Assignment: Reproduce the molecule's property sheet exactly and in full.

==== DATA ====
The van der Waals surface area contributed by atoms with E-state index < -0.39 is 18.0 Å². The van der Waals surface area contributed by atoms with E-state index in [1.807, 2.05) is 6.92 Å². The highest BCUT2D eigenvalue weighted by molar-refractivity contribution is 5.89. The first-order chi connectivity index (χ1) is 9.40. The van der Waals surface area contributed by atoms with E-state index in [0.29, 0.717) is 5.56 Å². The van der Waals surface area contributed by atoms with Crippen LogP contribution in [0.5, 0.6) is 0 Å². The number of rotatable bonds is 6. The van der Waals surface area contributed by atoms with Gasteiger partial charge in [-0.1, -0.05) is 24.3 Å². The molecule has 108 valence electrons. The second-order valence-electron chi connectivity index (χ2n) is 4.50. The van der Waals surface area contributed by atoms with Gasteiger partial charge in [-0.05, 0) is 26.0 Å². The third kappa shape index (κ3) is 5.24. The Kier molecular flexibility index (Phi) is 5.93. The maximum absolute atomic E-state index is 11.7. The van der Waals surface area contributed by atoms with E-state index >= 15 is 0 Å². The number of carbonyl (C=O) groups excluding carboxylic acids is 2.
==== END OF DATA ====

The van der Waals surface area contributed by atoms with E-state index < -0.39 is 18.0 Å². The van der Waals surface area contributed by atoms with E-state index in [1.807, 2.05) is 6.92 Å². The highest BCUT2D eigenvalue weighted by molar-refractivity contribution is 5.89. The first-order chi connectivity index (χ1) is 9.40. The van der Waals surface area contributed by atoms with E-state index in [0.29, 0.717) is 5.56 Å². The van der Waals surface area contributed by atoms with Crippen LogP contribution in [0.5, 0.6) is 0 Å². The number of rotatable bonds is 6. The van der Waals surface area contributed by atoms with Gasteiger partial charge in [-0.1, -0.05) is 24.3 Å². The molecule has 108 valence electrons. The second-order valence-electron chi connectivity index (χ2n) is 4.50. The van der Waals surface area contributed by atoms with Gasteiger partial charge in [-0.05, 0) is 26.0 Å². The third kappa shape index (κ3) is 5.24. The Kier molecular flexibility index (Phi) is 5.93. The maximum absolute atomic E-state index is 11.7. The van der Waals surface area contributed by atoms with E-state index >= 15 is 0 Å². The number of carbonyl (C=O) groups excluding carboxylic acids is 2.